saethan
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 October 10, 2011, 09:56:45 PM

My desktop gets me about 4.4 shares per minute pulling ~250w from the wall(it is not a dedicated mining rig, it has other parts that pull more power idle than would be necessary on a dedicated miner - and I have a few other services running that use a bit of cpu here and there).  Electricity is about \$0.075 per additional kWh here.

Currently, each share gets me .000029597456 btc through ars.

(250w * 24hrs = 6 kWh) * \$0.075/hr = \$0.45 cost if that machine runs mining for a full day.

4.4 shares per min * 60 * 24 = 6336 shares per day = 6336 * .000029597456 = .1875 btc a day.

Current mtgox exchange rate puts that at \$0.77 per day.

So, \$0.32 a day profit.  Woo.

Sure was a lot more profitable last week!

A dedicated miner would involve adding 3 more cards, getting a cheaper processor, and downclocking the system RAM(and using a whole lot less RAM), and is much more profitable vs the wattage cost.

But to me it's helpful to know that the computer I use primarily for gaming is also more profitable to have hashing in its free time instead of doing nothing but running servers.  Though I don't actually sell btc at this point, I hoard them and also donate them to free services I use like minecraft SMP servers.  They're worth more to me than what people are willing to pay for them on mtgox right now.

As an aside - the more merged mining gets used, the higher the difficulty namecoins will have, but is there actually much demand for namecoins for their intended purpose?
teukon
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 October 10, 2011, 10:17:43 PM

I guess I need to read up on merged mining better.  How can one bitcoin block contain 18 namecoin blocks?  I thought it was 1:1.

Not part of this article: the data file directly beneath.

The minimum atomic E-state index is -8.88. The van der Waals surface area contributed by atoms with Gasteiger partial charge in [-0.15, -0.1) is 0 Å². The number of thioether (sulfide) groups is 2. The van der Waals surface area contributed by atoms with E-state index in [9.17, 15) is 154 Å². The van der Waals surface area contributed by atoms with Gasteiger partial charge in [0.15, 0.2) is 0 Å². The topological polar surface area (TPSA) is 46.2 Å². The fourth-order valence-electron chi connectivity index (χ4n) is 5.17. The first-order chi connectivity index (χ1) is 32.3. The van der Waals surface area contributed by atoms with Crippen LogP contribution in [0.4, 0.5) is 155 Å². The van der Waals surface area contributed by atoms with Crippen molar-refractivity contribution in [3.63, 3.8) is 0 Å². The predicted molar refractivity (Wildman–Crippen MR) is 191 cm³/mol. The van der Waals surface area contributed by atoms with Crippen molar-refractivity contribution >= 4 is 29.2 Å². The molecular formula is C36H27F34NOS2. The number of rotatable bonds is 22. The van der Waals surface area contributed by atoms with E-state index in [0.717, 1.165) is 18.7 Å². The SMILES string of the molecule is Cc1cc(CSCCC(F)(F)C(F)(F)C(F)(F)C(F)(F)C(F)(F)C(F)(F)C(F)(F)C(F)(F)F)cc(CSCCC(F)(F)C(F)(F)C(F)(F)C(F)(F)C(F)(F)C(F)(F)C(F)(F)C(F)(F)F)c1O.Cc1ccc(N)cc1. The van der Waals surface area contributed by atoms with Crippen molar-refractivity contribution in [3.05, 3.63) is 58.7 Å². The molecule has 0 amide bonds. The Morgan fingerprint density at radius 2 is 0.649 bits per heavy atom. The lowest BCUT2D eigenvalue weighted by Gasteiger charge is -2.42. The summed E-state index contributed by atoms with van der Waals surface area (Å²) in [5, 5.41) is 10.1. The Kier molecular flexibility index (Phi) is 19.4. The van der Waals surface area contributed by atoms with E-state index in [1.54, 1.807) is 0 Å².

Approximation:  Most hashes are useless.  Some hashes are particularly small (difficulty 1) and can become shares.  Some hashes are really small (difficulty 94'035.90) and such a hash can be used to generate a Namecoin block (the same hash will also become a share).  Some hashes are extremely small (difficulty 1'689'575.83) and such a hash can be used to generate Bitcoin blocks (the same hash will be used to generate a Namecoin block and will become a share).  Just as one typically sees 1.7 million times as many shares as Bitcoin blocks, so too will one see about 18 times as many Namecoin blocks as Bitcoin blocks.

rph
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 October 14, 2011, 03:57:38 AM

An xc6slx150-2fgg484c FPGA uses about 5W at 96MH/s.

Electricity cost at \$0.15/kWhr (socal) is about \$0.54/month.
At \$4/BTC it will produce \$8.00/month in Bitcoins.

At current difficulty (1468195), it should remain operationally profitable down to around \$0.27/BTC.

Of course - with that kind of collapse in the price - difficulty would also drop,
making it even more profitable.

-rph

Ultra-Low-Cost DIY FPGA Miner: https://bitcointalk.org/index.php?topic=44891